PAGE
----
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CONTACT: Witness Against Torture
Justice Department Blockaded, No Arrests Made, in Shut Down Guantanamo Action Today
WASHINGTON - January 11 - Sixty anti-torture activists blockaded the entrances to the Department of Justice for an hour and a half this afternoon. The action was to protest Washington's failure to close the Guantánamo detention center and continued use of torture against detainees at Guantánamo and other prisons that comprise the “gulag” operated by the military and security agencies around the world.
Visit Witness Against Torture's Website, www.witnesstorture.org, for photos and video of today's blockade and text of WATs's letter of demands to Attorney General Eric Holder.
“Sixty people blocked three entrances to the Justice Department,” said Matt Daloisio of Witness Against Torture, which organized the day of action against torture. No arrests were made. “Warnings were issued at one point, but the police appeared to change their plans and called off bringing buses to take away the blockaders. U.S. authorities have deeply disgraced this country by refusing to end torture and provide its War-on-Terror prisoners with speedy trials. Rather than call more attention to this fact by detaining activists who put themselves at risk today to bring this message to the public, they backed off.”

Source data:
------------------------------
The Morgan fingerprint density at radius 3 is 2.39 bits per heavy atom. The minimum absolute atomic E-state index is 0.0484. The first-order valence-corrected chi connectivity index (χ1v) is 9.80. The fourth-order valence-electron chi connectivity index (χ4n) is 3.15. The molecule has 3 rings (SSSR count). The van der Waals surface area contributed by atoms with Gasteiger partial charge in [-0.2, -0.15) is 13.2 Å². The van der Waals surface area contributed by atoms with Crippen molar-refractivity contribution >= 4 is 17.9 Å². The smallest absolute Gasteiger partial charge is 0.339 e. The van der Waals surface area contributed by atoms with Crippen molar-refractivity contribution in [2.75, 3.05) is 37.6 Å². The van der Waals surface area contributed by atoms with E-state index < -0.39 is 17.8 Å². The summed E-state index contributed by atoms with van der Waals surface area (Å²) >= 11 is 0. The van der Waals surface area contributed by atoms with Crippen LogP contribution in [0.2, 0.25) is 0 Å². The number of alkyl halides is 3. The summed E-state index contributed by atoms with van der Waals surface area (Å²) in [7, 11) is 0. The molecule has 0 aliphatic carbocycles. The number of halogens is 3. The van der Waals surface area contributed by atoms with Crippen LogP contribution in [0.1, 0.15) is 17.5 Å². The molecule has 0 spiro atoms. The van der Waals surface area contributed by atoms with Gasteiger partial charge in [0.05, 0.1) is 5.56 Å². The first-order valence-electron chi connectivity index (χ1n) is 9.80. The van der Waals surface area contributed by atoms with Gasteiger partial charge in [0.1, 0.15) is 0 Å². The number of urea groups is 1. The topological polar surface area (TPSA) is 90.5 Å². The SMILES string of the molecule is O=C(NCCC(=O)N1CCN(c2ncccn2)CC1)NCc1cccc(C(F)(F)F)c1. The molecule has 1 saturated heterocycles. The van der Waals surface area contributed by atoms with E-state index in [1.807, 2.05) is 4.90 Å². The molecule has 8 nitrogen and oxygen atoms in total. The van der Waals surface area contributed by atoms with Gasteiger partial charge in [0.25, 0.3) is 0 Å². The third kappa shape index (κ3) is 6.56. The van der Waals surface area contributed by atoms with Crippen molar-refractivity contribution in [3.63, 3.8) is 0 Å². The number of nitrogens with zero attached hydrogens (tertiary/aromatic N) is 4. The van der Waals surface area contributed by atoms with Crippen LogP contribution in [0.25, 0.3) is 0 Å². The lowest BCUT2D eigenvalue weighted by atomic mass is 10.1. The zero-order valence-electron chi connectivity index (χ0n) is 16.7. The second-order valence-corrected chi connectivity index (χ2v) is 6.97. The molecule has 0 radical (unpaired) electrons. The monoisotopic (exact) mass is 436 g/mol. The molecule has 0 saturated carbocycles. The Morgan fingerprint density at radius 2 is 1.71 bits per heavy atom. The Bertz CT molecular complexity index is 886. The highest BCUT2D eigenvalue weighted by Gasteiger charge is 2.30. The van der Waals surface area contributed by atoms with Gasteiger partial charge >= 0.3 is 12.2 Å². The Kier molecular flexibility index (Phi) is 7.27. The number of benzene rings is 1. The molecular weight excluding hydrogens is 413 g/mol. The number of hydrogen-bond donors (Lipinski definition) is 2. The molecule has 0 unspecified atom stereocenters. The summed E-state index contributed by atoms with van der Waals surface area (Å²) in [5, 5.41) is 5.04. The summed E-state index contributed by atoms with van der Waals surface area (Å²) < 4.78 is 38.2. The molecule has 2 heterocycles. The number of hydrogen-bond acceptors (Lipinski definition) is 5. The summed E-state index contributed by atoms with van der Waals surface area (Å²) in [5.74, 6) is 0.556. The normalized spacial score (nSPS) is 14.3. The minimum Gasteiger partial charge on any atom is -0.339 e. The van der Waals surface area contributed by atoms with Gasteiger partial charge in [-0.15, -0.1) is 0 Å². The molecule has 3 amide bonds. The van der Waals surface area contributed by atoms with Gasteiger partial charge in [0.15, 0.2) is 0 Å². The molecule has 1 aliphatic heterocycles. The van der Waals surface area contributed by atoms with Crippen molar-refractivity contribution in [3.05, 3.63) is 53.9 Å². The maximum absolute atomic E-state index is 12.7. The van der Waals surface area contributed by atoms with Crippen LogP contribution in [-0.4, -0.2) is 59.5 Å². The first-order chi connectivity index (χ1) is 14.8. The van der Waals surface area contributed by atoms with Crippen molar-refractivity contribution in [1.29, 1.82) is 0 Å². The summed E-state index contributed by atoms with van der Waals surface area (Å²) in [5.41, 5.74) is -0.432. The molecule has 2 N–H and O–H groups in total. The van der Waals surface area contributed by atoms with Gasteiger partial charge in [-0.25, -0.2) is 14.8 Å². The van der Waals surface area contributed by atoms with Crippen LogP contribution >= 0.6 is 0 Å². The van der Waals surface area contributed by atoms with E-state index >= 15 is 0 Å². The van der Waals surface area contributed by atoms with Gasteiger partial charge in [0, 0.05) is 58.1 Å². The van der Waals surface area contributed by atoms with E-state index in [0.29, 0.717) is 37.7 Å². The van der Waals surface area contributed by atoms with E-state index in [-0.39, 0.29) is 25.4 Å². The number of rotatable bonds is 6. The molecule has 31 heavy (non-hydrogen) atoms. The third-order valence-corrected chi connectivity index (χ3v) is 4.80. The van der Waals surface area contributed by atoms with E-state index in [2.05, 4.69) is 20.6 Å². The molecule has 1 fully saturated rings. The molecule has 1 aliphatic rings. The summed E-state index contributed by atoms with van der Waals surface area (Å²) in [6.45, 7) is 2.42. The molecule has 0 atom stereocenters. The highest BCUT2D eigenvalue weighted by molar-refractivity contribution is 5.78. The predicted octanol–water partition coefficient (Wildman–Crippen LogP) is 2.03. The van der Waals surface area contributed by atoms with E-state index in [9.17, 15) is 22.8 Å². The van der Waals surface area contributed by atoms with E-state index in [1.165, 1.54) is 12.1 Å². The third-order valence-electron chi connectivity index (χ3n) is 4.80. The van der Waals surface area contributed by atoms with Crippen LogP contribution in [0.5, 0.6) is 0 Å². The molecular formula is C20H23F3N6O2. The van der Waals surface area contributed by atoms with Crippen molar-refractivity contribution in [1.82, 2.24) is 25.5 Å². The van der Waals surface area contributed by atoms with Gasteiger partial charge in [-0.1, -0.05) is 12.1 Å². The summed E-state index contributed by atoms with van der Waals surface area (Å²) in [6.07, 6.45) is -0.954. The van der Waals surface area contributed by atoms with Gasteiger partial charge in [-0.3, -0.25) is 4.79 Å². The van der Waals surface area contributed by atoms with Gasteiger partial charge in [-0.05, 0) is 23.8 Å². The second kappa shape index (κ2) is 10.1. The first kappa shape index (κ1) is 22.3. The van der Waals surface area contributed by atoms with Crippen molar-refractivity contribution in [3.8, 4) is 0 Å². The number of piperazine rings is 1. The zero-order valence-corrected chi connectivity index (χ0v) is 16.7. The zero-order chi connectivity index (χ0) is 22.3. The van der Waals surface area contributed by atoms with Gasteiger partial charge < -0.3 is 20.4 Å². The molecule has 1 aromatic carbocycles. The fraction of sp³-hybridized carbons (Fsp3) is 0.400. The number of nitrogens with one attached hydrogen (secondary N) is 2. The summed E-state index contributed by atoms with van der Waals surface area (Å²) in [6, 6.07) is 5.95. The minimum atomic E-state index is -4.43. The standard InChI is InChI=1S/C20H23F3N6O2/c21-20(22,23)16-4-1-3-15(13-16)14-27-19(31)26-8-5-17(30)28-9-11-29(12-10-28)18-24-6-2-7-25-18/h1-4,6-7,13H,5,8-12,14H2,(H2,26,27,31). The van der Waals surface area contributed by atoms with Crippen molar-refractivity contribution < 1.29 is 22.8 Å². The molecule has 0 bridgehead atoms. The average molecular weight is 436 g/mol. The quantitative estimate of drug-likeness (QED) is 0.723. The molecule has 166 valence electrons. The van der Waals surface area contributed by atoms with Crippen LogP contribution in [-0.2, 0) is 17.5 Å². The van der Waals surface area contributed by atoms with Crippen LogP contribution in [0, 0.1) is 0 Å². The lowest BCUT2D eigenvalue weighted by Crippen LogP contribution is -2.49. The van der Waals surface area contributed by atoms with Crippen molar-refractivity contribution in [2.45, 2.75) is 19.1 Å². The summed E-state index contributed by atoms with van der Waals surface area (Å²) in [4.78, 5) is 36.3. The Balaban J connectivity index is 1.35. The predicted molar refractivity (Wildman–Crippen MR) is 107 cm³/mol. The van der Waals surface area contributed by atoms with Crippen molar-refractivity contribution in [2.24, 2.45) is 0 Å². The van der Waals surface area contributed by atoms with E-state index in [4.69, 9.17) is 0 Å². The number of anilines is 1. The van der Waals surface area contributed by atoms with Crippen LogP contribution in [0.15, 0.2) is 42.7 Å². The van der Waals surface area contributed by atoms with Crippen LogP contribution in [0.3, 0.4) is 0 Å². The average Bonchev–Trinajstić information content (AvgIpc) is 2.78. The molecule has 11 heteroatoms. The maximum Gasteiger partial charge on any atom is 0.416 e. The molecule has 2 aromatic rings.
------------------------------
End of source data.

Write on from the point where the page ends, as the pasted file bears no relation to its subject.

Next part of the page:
The Day of Action extended beyond Washington. Ten were arrested at the Federal Building in Chicago, Illinois this afternoon, and actions were also held in Miami, San Francisco, Pittsburgh and elsewhere.
“This first day of action was a significant success,” said Cooke. The actions kick off an 11-day Fast for Justice to end torture and close Guantánamo. Over 100 people around the country have signed up for the 11-day, liquid-only fast. Close to 50 fasters will be in Washington for the entire period, holding a vigil each day in front of the Justice Department.
The blockade followed a rally at the White House attended by more than 350 people and that included Witness Against Torture, the Center for Constitutional Rights, Amnesty International, and British journalist Andy Worthington, author of The Guantánamo Files and co-director of the documentary Outside the Law: Stories from Guantánamo.